Cover ImageCover: A TUNEL-stained Temora stylifera copepod female fed on liposomes encapsulating the diatom toxin 2-trans,4-trans decadienal, which induces apoptosis in body tissues (top) and gonads (bottom), leading to a rapid decline in embryo viability and female survival. Diatoms, regarded as the base of the marine food chain involving copepods and leading to fish, produce a series of toxic compounds to deter grazing. Until now it was believed that these compounds were teratogens affecting copepod offspring survival. In their study (pp. 1426−1433), Buttino et al. used giant liposomes to deliver the diatom toxin, and found that adult females are affected as well.Close Modal
- PDF Icon PDF LinkTable of contents
Comparative sequence analysis of myosin heavy chain proteins from congeneric shallow- and deep-living rattail fish (genus Coryphaenoides)
Lower-limb biomechanics during stair descent: influence of step-height and body mass
Retinal processing and opponent mechanisms mediating ultraviolet polarization sensitivity in rainbow trout (Oncorhynchus mykiss)
The effects of acute temperature change on swimming performance in bluegill sunfish Lepomis macrochirus
Is there life in the horny layer? Dihydropyridine and ryanodine receptors in the skin of female and male chickens (Gallus domesticus)
Effects of maternal carotenoid availability in relation to sex, parasite infection and health status of nestling kestrels (Falco tinnunculus)
Aldehyde-encapsulating liposomes impair marine grazer survivorship
The pyloric neural circuit of the herbivorous crab Pugettia producta shows limited sensitivity to several neuromodulators that elicit robust effects in more opportunistically feeding decapods
Role of the PGC-1 family in the metabolic adaptation of goldfish to diet and temperature
Reptilian uncoupling protein: functionality and expression in sub-zero temperatures
Mechanical specialization of the obliquely striated circular mantle muscle fibres of the long-finned squid Doryteuthis pealeii
Sugars are complementary resources to ethanol in foods consumed by Egyptian fruit bats
Functional and morphological plasticity of crocodile (Crocodylus porosus) salt glands
Duelling aphids: electrical penetration graphs reveal the value of fighting for a feeding site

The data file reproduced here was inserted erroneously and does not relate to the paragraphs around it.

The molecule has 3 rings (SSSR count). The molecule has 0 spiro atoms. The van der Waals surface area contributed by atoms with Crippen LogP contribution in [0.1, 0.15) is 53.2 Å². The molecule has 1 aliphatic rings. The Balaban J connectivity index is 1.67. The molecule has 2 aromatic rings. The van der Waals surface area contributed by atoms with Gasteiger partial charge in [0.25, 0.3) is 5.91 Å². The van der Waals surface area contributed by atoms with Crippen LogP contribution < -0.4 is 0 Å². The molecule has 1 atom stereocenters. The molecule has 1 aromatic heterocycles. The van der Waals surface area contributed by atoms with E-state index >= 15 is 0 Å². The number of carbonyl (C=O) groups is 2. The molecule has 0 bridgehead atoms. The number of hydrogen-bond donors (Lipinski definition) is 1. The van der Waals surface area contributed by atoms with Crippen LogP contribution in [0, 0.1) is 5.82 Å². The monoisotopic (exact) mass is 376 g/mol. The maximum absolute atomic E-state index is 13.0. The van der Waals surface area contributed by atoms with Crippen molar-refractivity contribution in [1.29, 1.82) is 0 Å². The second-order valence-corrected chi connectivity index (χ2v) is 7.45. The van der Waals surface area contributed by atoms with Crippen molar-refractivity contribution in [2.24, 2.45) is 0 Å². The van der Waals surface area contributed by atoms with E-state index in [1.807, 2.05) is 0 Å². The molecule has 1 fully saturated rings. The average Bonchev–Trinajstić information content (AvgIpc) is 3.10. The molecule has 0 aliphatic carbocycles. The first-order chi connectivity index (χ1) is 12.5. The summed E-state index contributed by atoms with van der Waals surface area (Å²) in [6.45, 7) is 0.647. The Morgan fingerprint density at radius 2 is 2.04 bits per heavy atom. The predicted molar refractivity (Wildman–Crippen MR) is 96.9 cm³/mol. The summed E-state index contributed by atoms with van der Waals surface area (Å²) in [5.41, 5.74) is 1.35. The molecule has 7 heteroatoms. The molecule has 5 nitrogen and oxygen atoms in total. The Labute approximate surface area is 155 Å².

The influence of ontogeny and light environment on the expression of visual pigment opsins in the retina of the black bream, Acanthopagrus butcheri
Acoustic pressure and particle motion thresholds in six sciaenid fishes
Control of shell colour changes in the lobster, Panulirus cygnus
New funding schemes for junior faculty staff
In celebration of our 100th anniversary, JEB has launched two new grants to support junior faculty staff working in animal comparative physiology and biomechanics who are within five years of setting up their first lab/research group. Check out our ECR Visiting Fellowships and Research Partnership Kickstart Travel Grants. First deadline for applications is 15 July 2023.
JEB@100: an interview with Monitoring Editor Sanjay Sane
Sanjay Sane tells us about his first experience of publishing with the journal and why he thinks JEB is going to play a key role in our understanding of the current climate crisis and its implications for biodiversity.
The Forest of Biologists
The Forest of Biologists is a biodiversity initiative created by The Company of Biologists, with support from the Woodland Trust. For every Research and Review article published in Journal of Experimental Biology a native tree is planted in a UK forest. In addition to this we are protecting and restoring ancient woodland and are dedicating these trees to our peer reviewers. Visit our virtual forest to learn more.
Celebrating 100 years of discovery
This Special Issue focuses on broad biological questions addressed through the lens of comparative biomechanics. Crosscutting through time, this series of Reviews, Commentaries and Research Articles addresses questions from the vantage points of the history of the field, today’s research, and the future of comparative biomechanics. Read the Editorial by Sheila Patek, Monica Daley and Sanjay Sane.
Centenary Review - Adaptive echolocation behavior
Cynthia F. Moss and colleagues Review the behaviours used by echolocating mammals to track and intercept moving prey, interrogate dynamic sonar scenes, and exploit visual and passive acoustic stimuli.
Crucial DNA at crux of insect wing size evolution
Keity Farfán-Pira and colleagues have revealed that a tiny region of regulatory DNA in the vestigial gene governs whether insect wings are large or small and has played a key role in the evolution of insect wing size.